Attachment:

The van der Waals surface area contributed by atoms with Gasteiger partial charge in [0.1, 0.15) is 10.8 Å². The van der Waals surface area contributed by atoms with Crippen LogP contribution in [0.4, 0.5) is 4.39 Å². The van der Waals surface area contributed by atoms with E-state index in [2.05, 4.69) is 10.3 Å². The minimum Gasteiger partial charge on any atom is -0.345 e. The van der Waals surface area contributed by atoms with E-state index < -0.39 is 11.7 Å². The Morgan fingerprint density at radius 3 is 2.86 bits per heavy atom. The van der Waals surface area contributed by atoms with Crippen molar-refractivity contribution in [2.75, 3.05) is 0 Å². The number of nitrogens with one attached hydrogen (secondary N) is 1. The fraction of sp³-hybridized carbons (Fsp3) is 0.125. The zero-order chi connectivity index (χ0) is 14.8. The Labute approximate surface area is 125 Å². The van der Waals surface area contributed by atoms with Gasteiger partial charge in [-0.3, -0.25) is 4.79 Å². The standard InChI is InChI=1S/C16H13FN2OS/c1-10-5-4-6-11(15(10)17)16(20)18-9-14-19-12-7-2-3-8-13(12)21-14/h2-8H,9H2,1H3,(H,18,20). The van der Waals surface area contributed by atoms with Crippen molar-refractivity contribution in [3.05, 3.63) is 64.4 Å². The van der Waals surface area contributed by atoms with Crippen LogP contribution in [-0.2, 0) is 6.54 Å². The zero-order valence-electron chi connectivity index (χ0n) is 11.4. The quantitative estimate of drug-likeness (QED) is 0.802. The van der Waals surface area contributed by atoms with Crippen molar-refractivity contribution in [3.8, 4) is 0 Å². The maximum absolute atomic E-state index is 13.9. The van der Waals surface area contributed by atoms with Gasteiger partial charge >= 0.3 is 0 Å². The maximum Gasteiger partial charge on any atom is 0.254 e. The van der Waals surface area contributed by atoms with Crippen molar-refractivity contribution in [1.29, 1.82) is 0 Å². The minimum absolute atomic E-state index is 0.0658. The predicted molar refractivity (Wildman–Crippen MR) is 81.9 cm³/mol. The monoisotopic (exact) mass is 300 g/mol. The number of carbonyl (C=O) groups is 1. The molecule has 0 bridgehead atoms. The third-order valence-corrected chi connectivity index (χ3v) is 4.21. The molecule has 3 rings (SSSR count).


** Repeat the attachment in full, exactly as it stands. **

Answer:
The van der Waals surface area contributed by atoms with Gasteiger partial charge in [0.1, 0.15) is 10.8 Å². The van der Waals surface area contributed by atoms with Crippen LogP contribution in [0.4, 0.5) is 4.39 Å². The van der Waals surface area contributed by atoms with E-state index in [2.05, 4.69) is 10.3 Å². The minimum Gasteiger partial charge on any atom is -0.345 e. The van der Waals surface area contributed by atoms with E-state index < -0.39 is 11.7 Å². The Morgan fingerprint density at radius 3 is 2.86 bits per heavy atom. The van der Waals surface area contributed by atoms with Crippen molar-refractivity contribution in [2.75, 3.05) is 0 Å². The number of nitrogens with one attached hydrogen (secondary N) is 1. The fraction of sp³-hybridized carbons (Fsp3) is 0.125. The zero-order chi connectivity index (χ0) is 14.8. The Labute approximate surface area is 125 Å². The van der Waals surface area contributed by atoms with Gasteiger partial charge in [-0.3, -0.25) is 4.79 Å². The standard InChI is InChI=1S/C16H13FN2OS/c1-10-5-4-6-11(15(10)17)16(20)18-9-14-19-12-7-2-3-8-13(12)21-14/h2-8H,9H2,1H3,(H,18,20). The van der Waals surface area contributed by atoms with Crippen molar-refractivity contribution in [3.05, 3.63) is 64.4 Å². The van der Waals surface area contributed by atoms with Crippen LogP contribution in [-0.2, 0) is 6.54 Å². The zero-order valence-electron chi connectivity index (χ0n) is 11.4. The quantitative estimate of drug-likeness (QED) is 0.802. The van der Waals surface area contributed by atoms with Crippen molar-refractivity contribution in [3.8, 4) is 0 Å². The maximum absolute atomic E-state index is 13.9. The van der Waals surface area contributed by atoms with Gasteiger partial charge >= 0.3 is 0 Å². The maximum Gasteiger partial charge on any atom is 0.254 e. The van der Waals surface area contributed by atoms with Crippen molar-refractivity contribution in [1.29, 1.82) is 0 Å². The minimum absolute atomic E-state index is 0.0658. The predicted molar refractivity (Wildman–Crippen MR) is 81.9 cm³/mol. The monoisotopic (exact) mass is 300 g/mol. The number of carbonyl (C=O) groups is 1. The molecule has 0 bridgehead atoms. The third-order valence-corrected chi connectivity index (χ3v) is 4.21. The molecule has 3 rings (SSSR count).